Door I/O processor 506 controls the door and security related functions as well as button sensing. Thus, the depression of payout distribution select button 114 and play button 106 are detected by door I/O processor 506. If slot machine 100 is provided with security devices such as door opening sensors and tamper detect sensors or tilt detect sensors, those inputs are provided to door I/O processor. Because of the distributed nature of the processors, it is much more difficult to fraudulently manipulate the internals of slot machine 100. In the prior art, where a single ID processor is used to control all aspects of the machine, it would be a relatively simple matter for a cheater, once the slot machine door is open, to control the outputs of such a central processor. Handle processor 508 controls all aspects of I/O with handle circuitry shown in Figure 2, such as an indication of the strain provided on lever 206, the position of the handle and an output to release the handle as well as a game start trigger provided by microswitch 222. The present invention, handle processor 508 detects movement of handle 104 even where such movement may be less than the full travel of handle 104 and sends messages to reel processor boards 306 and reel processor boards 306 respond to such messages by sending stepper motor control signals to stepper driver 304 to move reels 108 slightly. This provides the apparent effect of handle 104 "jiggling" reels 108 as if they were mechanically coupled.

Top box processor 510 controls lights 124 and speaker 126 such that when game processor board 502 sends a payout message to top box processor 510, the top box processor will activate lights 124 and cause speaker 126 to emit sounds corresponding to the payout. For example, with a small payout, the lights might blink once or twice and with a large payout, the lights might flash repeatedly and a loud siren sound might be emitted from speaker 126.

Value acceptor processor 512 receives a signal indicating that a valid coin or other value indicator has bee accepted as a wager and also controls value accepting mechanisms to prevent value from being accepted in such cases where hopper processor 504 has sent a message indicating that the hopper is full or game processor 502 has sent a message indicating that slot machine 100 has malfunctioned. Another example of processor-to-processor communication is where a player presses cash-out button 112. Pressing button 112 causes a signal to be sent to door 1/0 processor 506 which debounces the button signal, if necessary, and packages a message to be sent over bus 516 to game processor board 502. When the message is received by game processor 502, it reduces a stored coin escrow value to zero, which will cause the coin escrow display to display zero. The game processor board then sends a message to hopper processor 504 indicating a number of coins or other value indicators to be released to the player, which hopper processor 504 converts into signals sent to coin circuitry for releasing coins into hopper tray 118.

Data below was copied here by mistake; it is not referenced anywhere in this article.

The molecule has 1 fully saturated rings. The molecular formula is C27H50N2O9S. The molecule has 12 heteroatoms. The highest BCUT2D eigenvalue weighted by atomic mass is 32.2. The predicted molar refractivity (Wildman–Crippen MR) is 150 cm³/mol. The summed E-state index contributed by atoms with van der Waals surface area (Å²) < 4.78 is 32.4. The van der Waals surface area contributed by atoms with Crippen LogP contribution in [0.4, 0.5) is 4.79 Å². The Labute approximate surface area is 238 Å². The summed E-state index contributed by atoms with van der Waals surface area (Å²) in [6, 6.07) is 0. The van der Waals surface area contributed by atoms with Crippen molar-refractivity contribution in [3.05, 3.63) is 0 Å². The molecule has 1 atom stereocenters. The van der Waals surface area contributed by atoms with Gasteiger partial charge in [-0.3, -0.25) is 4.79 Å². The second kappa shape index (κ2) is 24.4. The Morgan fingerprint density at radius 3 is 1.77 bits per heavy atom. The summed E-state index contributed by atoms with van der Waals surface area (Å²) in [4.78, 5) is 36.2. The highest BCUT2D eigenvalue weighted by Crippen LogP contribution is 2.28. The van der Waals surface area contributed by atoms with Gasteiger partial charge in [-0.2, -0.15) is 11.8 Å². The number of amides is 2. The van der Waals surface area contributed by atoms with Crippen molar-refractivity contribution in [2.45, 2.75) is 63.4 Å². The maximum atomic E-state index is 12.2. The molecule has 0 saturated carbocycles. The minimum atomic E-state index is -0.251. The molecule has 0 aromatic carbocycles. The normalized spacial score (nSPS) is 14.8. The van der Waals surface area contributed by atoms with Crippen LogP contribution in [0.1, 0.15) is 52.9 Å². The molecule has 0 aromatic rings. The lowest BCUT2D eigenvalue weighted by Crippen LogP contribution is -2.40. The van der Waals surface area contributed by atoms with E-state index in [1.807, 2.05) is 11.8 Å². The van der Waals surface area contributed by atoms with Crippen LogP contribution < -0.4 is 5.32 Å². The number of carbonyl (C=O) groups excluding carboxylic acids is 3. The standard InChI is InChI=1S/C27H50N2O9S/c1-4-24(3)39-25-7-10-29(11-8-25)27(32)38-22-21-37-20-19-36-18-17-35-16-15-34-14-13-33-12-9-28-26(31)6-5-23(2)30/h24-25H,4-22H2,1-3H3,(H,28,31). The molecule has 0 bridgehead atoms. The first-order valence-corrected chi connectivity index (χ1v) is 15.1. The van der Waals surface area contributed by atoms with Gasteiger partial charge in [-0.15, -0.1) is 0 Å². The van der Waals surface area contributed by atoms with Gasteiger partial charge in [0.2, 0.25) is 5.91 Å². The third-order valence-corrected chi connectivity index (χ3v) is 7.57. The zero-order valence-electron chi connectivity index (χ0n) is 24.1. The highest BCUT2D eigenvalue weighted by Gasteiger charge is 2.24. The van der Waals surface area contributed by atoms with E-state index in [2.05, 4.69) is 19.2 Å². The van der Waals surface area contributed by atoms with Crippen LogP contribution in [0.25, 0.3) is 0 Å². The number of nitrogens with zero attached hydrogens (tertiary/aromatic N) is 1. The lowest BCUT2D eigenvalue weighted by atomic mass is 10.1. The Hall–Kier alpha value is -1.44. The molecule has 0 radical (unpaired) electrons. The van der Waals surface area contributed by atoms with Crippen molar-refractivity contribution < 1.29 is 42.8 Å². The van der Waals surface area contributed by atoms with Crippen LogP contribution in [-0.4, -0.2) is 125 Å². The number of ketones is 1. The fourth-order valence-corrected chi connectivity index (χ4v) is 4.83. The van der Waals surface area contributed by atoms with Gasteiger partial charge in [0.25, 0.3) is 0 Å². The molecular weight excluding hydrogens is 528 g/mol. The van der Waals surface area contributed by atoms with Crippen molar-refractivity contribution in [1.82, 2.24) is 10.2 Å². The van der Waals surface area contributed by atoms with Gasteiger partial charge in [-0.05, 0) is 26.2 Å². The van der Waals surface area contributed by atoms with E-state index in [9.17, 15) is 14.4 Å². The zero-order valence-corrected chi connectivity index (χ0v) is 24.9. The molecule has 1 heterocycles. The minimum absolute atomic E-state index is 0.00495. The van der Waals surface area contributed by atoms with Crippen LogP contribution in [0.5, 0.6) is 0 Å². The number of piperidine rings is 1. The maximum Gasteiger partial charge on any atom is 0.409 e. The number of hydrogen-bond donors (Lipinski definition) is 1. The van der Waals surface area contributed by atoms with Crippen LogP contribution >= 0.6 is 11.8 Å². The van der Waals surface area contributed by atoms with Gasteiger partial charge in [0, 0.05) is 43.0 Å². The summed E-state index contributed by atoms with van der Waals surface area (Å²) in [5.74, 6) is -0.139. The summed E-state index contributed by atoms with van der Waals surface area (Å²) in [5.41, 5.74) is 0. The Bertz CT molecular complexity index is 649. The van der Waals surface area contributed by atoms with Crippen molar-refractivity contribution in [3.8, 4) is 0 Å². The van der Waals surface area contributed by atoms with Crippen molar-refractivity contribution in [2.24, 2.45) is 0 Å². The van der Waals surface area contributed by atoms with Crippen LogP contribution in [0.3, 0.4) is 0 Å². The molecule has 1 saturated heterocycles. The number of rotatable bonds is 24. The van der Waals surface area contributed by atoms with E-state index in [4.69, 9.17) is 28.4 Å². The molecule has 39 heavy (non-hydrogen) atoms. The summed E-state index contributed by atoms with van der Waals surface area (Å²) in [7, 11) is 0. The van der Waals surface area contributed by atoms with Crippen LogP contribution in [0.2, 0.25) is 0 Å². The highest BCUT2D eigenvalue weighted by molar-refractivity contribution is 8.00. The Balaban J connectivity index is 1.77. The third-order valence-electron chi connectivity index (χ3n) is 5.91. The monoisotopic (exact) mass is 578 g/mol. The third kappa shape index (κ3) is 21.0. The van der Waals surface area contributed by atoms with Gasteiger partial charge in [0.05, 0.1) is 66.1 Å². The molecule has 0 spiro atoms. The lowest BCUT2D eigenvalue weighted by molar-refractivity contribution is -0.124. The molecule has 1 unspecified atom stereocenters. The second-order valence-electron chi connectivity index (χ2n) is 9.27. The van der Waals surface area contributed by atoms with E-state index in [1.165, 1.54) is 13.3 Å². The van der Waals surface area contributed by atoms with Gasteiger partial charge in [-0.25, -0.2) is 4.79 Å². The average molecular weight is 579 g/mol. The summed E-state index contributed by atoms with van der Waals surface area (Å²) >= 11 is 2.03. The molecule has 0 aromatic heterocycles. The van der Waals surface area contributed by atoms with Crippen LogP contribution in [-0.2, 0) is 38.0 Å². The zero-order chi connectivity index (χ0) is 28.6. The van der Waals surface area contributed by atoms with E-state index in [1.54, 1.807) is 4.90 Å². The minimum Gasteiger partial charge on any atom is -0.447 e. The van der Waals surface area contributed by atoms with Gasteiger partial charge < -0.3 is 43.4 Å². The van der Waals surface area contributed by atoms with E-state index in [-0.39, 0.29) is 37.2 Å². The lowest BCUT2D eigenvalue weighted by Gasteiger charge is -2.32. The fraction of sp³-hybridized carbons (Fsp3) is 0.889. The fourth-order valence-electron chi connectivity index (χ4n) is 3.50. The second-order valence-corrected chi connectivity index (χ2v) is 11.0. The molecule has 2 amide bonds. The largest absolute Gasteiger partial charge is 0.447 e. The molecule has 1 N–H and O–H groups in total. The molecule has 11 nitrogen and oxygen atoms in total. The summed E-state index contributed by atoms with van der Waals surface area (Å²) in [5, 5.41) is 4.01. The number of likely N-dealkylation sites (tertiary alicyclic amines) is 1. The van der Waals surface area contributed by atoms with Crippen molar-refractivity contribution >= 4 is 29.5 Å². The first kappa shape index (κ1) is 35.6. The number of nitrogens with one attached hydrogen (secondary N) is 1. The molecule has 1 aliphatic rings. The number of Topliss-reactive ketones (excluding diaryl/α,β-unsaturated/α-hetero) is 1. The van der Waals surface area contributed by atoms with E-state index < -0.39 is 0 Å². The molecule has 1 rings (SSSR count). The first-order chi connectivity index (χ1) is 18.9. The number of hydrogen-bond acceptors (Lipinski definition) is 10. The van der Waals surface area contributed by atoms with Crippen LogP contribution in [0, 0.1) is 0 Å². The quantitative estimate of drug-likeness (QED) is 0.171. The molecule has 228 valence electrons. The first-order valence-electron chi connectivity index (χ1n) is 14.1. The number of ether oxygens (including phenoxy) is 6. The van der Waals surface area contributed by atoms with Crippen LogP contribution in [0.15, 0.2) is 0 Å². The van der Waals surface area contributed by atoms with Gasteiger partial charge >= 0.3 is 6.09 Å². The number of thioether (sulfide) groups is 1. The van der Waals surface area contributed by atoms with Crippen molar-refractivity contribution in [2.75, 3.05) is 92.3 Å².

An optional network I/O processor 512 is also provided in some embodiments to allow casino operator commands to be sent over an external network as well as to allow a remote query of a status total and diagnostic data from slot machine 100.

Because of the modularity of the processors, some of the functionality of the processors and the associated mechanical devices can be located in the base which supports slot machine 100. For security purposes, enclosure 120 would be securely attached to any such base, such as base 130 shown in Figure 1. If much of the internal electronics and mechanical devices of slot machine 100 can be housed in base 130, then slot machine enclosure 120 can be made much smaller. One appeal of a smaller slot machine is that many players are comfortable with smaller slot machines, which have a more "friendly" feel to them.

Figure 6 is a wiring layout showing how various independent processor boards might be coupled.

Figure 7 is a more detailed schematic diagram of game processor board 502, showing a central processing unit (CPU) 702, a read-only memory (ROM) 704, an erasable programmable ROM (EPROM) 706, a random access memory (RAM) 708, a random number generator 710 and a clock 712. As shown, CPU 702 communicates with the RS485 bus, accepts external commands and provides data to an external monitor, as well as being connected to ROM 704, EPROM 706, RAM 708, random number generator 710 and clock 712. Clock 712 is also optionally coupled to random number generator 710 for those embodiments where the random number generated depends on a time component. CPU 702 is also shown with a coin escrow count display output for providing a display of the number of coins in escrow, which are displayed on coin escrow count display 128 (see Figure 1) .